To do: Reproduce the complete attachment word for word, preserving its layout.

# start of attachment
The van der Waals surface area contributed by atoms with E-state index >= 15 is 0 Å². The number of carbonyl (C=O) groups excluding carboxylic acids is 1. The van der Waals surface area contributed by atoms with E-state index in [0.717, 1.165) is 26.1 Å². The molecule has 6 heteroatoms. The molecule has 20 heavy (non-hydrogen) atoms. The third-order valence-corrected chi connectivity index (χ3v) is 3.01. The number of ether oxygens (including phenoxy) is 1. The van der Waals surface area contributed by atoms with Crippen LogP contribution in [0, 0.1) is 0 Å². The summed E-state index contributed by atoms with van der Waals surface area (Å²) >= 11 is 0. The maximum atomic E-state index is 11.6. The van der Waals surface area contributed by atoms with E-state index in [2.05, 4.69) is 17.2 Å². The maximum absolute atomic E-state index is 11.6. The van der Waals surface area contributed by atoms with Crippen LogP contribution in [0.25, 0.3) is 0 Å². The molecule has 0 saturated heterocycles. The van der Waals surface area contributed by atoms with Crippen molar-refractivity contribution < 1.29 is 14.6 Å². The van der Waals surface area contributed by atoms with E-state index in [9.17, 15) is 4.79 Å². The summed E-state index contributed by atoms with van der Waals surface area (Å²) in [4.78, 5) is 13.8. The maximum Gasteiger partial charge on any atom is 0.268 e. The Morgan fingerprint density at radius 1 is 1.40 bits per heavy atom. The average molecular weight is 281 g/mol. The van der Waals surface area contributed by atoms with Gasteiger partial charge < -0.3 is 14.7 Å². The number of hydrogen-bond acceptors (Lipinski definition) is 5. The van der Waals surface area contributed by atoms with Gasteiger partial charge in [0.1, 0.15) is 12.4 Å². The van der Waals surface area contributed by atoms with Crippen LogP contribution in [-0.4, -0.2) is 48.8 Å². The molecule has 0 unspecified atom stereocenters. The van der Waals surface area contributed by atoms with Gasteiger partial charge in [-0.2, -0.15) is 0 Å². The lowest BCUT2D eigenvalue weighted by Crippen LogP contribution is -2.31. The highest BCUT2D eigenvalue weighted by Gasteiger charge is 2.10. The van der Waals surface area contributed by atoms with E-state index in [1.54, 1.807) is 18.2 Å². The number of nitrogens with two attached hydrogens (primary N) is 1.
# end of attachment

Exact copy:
The van der Waals surface area contributed by atoms with E-state index >= 15 is 0 Å². The number of carbonyl (C=O) groups excluding carboxylic acids is 1. The van der Waals surface area contributed by atoms with E-state index in [0.717, 1.165) is 26.1 Å². The molecule has 6 heteroatoms. The molecule has 20 heavy (non-hydrogen) atoms. The third-order valence-corrected chi connectivity index (χ3v) is 3.01. The number of ether oxygens (including phenoxy) is 1. The van der Waals surface area contributed by atoms with Crippen LogP contribution in [0, 0.1) is 0 Å². The summed E-state index contributed by atoms with van der Waals surface area (Å²) >= 11 is 0. The maximum atomic E-state index is 11.6. The van der Waals surface area contributed by atoms with E-state index in [2.05, 4.69) is 17.2 Å². The maximum absolute atomic E-state index is 11.6. The van der Waals surface area contributed by atoms with Crippen LogP contribution in [0.25, 0.3) is 0 Å². The molecule has 0 saturated heterocycles. The van der Waals surface area contributed by atoms with Crippen molar-refractivity contribution < 1.29 is 14.6 Å². The van der Waals surface area contributed by atoms with E-state index in [9.17, 15) is 4.79 Å². The summed E-state index contributed by atoms with van der Waals surface area (Å²) in [4.78, 5) is 13.8. The maximum Gasteiger partial charge on any atom is 0.268 e. The Morgan fingerprint density at radius 1 is 1.40 bits per heavy atom. The average molecular weight is 281 g/mol. The van der Waals surface area contributed by atoms with Gasteiger partial charge < -0.3 is 14.7 Å². The number of hydrogen-bond acceptors (Lipinski definition) is 5. The van der Waals surface area contributed by atoms with Gasteiger partial charge in [0.1, 0.15) is 12.4 Å². The van der Waals surface area contributed by atoms with Crippen LogP contribution in [-0.4, -0.2) is 48.8 Å². The molecule has 0 unspecified atom stereocenters. The van der Waals surface area contributed by atoms with Gasteiger partial charge in [-0.2, -0.15) is 0 Å². The lowest BCUT2D eigenvalue weighted by Crippen LogP contribution is -2.31. The highest BCUT2D eigenvalue weighted by Gasteiger charge is 2.10. The van der Waals surface area contributed by atoms with E-state index in [1.54, 1.807) is 18.2 Å². The number of nitrogens with two attached hydrogens (primary N) is 1.